She was a brown skinned girl. She has always been one. But she had never really looked at herself and told herself that till that day. She was happy as a lark that day. She was sitting in the hospital room next to her baby brother’s crib, looking at his tiny, pink toes and cute button nose in wonder. He was flitting in and out of sleep, gracing her with a half-smile once in a while. The room was packed with the relatives who had come to see the new-born. But she had eyes only for this tiny bundle of joy. It was then that her grandmother told the whole room something that still rings in her ears. She told everyone, “Look how fair the baby is.” And then turned to her and sneered, “Not dark like her.” The raucous banter which had filled the room earlier was replaced with an eerie silence. Everyone was looking at her now. And she felt humiliated. She felt like she was on the stand and the jury had given their verdict. Guilty…of being dark.
There I was, all of eight years old, without a care in the world, ecstatic at the birth of my baby brother and I was told that I was not as good as my fair skinned brother because I was brown. Make no mistake about it. That was exactly what I was told, though not in as many words. And it didn’t make any sense to me. How could my skin colour be my fault? I didn’t choose my skin colour. I knew instinctively that it was wrong to blame me for something that was beyond my control. I looked around at everyone in the room, hoping that someone would stand up for me. But no one did. Everyone sat there, stewing in awkward silence. Their silence was proof of their complicity. I was furious at everyone. I realized that no knight in shining armour was coming to save me. So I decided to be my own hero. I looked my grandmother in the eye and told her with all the defiance an eight year old could muster, “Look who’s speaking. You are also brown like me.” And then I ran out of the room. My eyes were brimming with tears. I went out into the corridor, held on to the railing and looked down at the courtyard, trying to control the sobs racking my little body. I looked down at my little hands and “saw” my brown skin for the first time.
I had never really given much thought to my skin colour till then. I never saw a brown skinned girl in the mirror till that day. I just saw a little girl. But that day, at the age of eight, I was made to realize that I was brown and somehow that was a bad thing. I would go on to realize that that incident was just one in the series of many that were to follow. And every time it happened, I was back in that hospital room. When I was told not to play in the sun by random people. When I was given unsolicited home remedies to whiten my skin by all and sundry. When the sales girl at the beauty store expounded on the wondrous properties of a whitening cream without my even asking for the product. When the beautician tsked looking at my face and tried to badger me into getting a whitening facial. (For the nth time, it’s not a tan! It’s my natural skin tone.) When I was told not so subtly not to wear certain colours. (I didn’t know that colours were racist too.) When I was asked to drink fruit juice and get regular facials when I was getting married. (How dare the bride be dark skinned!!! We will whitewash her skin if need be.) When I was told how lucky I was to get a fair skinned husband. (I thought love, friendship, trust and compatibility were far more important in a marriage than your partner’s skin colour. But then, what do I know?) When people told my friend that she would look pretty if only she were fair. When a relative of mine wanted a fair bride for her son because she wanted her grandkids to be fair. When a six year old relative of mine called the house help a derogatory name used for dark skinned people and her parents and grandparents laughed it off as a joke. When a friend lamented on the bad luck that had befallen her family because her sister had a dark skinned child. These are just a few of the countless such instances; some first-hand experiences and some second-hand. With age, I learned which ones I should react to and which ones I should ignore. With age came the wisdom that the society that values your skin colour more than what you are inside was wrong, not you. What I never got used to was the anger I felt whenever I heard people throw these comments around with impunity.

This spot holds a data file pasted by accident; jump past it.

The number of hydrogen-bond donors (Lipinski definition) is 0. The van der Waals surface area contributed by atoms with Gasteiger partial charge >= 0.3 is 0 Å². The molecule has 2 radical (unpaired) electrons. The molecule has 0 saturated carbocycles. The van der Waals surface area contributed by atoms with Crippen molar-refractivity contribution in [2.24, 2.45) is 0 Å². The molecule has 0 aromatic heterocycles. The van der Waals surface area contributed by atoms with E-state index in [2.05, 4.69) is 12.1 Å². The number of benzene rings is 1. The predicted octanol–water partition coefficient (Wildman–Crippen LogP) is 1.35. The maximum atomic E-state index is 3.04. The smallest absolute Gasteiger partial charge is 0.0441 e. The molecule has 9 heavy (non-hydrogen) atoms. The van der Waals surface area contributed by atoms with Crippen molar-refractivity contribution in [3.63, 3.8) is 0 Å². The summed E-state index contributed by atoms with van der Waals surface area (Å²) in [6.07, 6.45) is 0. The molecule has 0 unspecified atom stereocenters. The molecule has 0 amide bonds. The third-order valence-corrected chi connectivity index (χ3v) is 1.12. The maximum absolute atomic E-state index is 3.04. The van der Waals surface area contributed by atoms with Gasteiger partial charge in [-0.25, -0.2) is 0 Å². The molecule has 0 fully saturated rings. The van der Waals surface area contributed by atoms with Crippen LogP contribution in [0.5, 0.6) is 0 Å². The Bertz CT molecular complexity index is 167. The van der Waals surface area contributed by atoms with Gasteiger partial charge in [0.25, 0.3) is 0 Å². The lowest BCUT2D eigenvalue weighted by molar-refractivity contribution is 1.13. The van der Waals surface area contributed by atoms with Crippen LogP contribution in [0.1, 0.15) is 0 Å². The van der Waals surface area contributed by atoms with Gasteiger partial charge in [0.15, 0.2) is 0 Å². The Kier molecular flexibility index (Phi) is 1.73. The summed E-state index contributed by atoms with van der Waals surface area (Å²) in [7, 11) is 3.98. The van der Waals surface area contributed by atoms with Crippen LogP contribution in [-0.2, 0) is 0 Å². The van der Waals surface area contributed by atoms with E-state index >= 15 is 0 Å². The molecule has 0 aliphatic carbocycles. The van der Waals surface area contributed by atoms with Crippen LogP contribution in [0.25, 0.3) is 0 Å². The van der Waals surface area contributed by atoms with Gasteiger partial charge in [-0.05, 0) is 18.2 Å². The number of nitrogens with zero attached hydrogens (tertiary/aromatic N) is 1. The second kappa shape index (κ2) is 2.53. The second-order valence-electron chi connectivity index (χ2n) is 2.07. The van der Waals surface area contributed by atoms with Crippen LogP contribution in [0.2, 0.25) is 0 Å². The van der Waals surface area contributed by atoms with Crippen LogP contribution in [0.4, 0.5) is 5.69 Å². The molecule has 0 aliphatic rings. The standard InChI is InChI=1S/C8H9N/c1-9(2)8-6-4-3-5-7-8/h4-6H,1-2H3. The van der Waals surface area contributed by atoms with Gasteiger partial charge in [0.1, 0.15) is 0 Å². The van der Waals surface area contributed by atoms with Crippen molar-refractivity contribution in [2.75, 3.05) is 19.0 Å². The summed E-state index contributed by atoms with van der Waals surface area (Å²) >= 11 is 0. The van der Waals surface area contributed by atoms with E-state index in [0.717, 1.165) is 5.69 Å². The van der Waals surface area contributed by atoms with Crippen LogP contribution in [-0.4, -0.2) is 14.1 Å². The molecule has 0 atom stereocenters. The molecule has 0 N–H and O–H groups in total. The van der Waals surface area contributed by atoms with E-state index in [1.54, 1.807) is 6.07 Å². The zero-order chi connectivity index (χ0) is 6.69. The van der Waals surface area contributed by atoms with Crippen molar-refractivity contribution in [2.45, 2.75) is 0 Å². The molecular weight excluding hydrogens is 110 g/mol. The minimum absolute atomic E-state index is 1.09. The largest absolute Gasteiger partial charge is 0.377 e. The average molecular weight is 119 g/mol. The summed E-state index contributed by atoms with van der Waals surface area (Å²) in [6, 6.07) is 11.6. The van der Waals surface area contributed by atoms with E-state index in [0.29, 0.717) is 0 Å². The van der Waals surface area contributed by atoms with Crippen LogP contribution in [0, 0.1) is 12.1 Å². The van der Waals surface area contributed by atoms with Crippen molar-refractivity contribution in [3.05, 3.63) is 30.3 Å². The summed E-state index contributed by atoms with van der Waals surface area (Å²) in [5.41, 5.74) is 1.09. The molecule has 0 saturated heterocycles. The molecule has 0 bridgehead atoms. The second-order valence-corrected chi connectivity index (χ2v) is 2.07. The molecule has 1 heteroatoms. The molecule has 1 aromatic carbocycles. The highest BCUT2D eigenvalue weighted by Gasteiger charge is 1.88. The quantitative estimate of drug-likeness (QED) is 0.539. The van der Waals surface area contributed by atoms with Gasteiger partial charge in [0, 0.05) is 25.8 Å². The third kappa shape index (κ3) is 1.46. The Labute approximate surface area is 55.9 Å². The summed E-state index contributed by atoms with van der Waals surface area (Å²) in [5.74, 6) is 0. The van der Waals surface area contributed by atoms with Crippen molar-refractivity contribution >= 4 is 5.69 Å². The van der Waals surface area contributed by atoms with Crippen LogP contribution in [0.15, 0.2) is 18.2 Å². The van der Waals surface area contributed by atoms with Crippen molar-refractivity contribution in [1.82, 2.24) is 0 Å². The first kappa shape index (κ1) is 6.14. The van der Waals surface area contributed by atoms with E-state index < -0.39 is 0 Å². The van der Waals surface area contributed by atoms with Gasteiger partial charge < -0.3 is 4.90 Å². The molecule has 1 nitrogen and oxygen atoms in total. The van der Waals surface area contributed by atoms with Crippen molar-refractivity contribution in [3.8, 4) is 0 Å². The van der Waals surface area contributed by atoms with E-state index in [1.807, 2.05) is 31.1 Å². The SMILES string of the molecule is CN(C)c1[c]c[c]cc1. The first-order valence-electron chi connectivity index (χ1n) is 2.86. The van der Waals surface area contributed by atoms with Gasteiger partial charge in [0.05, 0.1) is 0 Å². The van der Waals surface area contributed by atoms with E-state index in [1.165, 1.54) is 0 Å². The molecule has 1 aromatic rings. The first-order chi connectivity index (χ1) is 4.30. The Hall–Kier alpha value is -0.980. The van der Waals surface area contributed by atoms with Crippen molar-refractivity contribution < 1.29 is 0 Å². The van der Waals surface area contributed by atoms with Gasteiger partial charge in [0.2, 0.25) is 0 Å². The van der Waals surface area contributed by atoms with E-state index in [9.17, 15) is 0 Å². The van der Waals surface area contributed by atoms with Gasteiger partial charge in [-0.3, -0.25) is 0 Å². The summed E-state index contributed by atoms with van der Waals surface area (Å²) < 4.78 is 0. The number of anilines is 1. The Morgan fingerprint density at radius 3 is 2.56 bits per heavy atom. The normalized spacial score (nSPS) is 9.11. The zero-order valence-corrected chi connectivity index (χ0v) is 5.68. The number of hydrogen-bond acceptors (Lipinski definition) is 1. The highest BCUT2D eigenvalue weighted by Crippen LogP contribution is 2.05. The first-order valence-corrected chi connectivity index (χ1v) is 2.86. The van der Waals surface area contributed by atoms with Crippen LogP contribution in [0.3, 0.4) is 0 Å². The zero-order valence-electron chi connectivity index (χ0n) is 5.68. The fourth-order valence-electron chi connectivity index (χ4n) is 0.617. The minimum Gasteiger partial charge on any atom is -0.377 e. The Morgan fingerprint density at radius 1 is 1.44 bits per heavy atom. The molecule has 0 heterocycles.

I don’t think my grandmother realized the gravity of her words. Her words could have turned my joy at the arrival of my baby brother into bitter jealousy. Thankfully, it didn’t. But I guess it must have happened in many families. I wish people realized the far-reaching consequences their careless words could have on others. It chips away at a person’s self-esteem to hear such comments over and over again. We are basically trying to shame a person for something they were born with, collectively as a society. We are telling a person that you are nothing more than the colour of your skin. It doesn’t matter what your achievements are, it doesn’t matter how good a person you are.
Why are we so scared of being dark skinned?! We are a nation of brown skinned people. Most of us are varying shades of brown. Yet, we still manage to effectively shame each other for our skin colour. In fact, we are so scared of dark skin that we even paint our dark skinned Gods blue. If, even Gods aren’t allowed to be dark skinned, what chance did we, mere mortals ever stand! Continue reading “The day I realized I was brown”